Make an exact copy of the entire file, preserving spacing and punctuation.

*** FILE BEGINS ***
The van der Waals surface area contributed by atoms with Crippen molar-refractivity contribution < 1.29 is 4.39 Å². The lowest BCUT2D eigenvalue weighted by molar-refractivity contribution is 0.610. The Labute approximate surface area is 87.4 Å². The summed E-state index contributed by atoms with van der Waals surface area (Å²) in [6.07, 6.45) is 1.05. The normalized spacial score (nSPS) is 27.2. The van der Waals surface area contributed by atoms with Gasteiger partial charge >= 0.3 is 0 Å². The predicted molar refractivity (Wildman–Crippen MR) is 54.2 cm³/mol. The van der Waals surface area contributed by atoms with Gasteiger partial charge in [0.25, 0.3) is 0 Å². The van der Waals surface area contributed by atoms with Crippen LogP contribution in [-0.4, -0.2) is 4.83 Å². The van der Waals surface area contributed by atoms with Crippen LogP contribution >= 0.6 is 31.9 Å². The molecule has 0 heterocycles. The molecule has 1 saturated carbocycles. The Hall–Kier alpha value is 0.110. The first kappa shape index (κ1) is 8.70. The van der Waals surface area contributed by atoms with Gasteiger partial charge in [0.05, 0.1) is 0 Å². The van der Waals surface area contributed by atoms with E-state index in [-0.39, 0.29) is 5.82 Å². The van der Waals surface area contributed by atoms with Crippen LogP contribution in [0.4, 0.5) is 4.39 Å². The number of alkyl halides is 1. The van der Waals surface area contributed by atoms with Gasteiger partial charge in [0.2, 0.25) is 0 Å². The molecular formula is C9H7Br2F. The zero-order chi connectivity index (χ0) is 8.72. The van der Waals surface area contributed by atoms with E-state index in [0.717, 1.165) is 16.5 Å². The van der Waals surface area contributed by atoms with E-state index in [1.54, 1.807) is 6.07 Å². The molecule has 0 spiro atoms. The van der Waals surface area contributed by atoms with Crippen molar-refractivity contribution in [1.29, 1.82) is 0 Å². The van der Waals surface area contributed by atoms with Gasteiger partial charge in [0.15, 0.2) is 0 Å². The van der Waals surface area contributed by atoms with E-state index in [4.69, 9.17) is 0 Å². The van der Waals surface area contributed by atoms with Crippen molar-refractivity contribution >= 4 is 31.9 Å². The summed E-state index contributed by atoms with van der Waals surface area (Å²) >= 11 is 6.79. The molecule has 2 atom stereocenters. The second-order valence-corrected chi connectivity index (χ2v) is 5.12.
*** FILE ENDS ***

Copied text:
The van der Waals surface area contributed by atoms with Crippen molar-refractivity contribution < 1.29 is 4.39 Å². The lowest BCUT2D eigenvalue weighted by molar-refractivity contribution is 0.610. The Labute approximate surface area is 87.4 Å². The summed E-state index contributed by atoms with van der Waals surface area (Å²) in [6.07, 6.45) is 1.05. The normalized spacial score (nSPS) is 27.2. The van der Waals surface area contributed by atoms with Gasteiger partial charge >= 0.3 is 0 Å². The predicted molar refractivity (Wildman–Crippen MR) is 54.2 cm³/mol. The van der Waals surface area contributed by atoms with Gasteiger partial charge in [0.25, 0.3) is 0 Å². The van der Waals surface area contributed by atoms with Crippen LogP contribution in [-0.4, -0.2) is 4.83 Å². The van der Waals surface area contributed by atoms with Crippen LogP contribution >= 0.6 is 31.9 Å². The molecule has 0 heterocycles. The molecule has 1 saturated carbocycles. The Hall–Kier alpha value is 0.110. The first kappa shape index (κ1) is 8.70. The van der Waals surface area contributed by atoms with Gasteiger partial charge in [0.05, 0.1) is 0 Å². The van der Waals surface area contributed by atoms with E-state index in [-0.39, 0.29) is 5.82 Å². The van der Waals surface area contributed by atoms with Crippen LogP contribution in [0.4, 0.5) is 4.39 Å². The number of alkyl halides is 1. The van der Waals surface area contributed by atoms with Gasteiger partial charge in [0.2, 0.25) is 0 Å². The molecular formula is C9H7Br2F. The zero-order chi connectivity index (χ0) is 8.72. The van der Waals surface area contributed by atoms with E-state index in [0.717, 1.165) is 16.5 Å². The van der Waals surface area contributed by atoms with E-state index in [1.54, 1.807) is 6.07 Å². The molecule has 0 spiro atoms. The van der Waals surface area contributed by atoms with Crippen molar-refractivity contribution in [1.29, 1.82) is 0 Å². The van der Waals surface area contributed by atoms with Gasteiger partial charge in [0.15, 0.2) is 0 Å². The van der Waals surface area contributed by atoms with E-state index in [4.69, 9.17) is 0 Å². The van der Waals surface area contributed by atoms with Crippen molar-refractivity contribution >= 4 is 31.9 Å². The summed E-state index contributed by atoms with van der Waals surface area (Å²) >= 11 is 6.79. The molecule has 2 atom stereocenters. The second-order valence-corrected chi connectivity index (χ2v) is 5.12.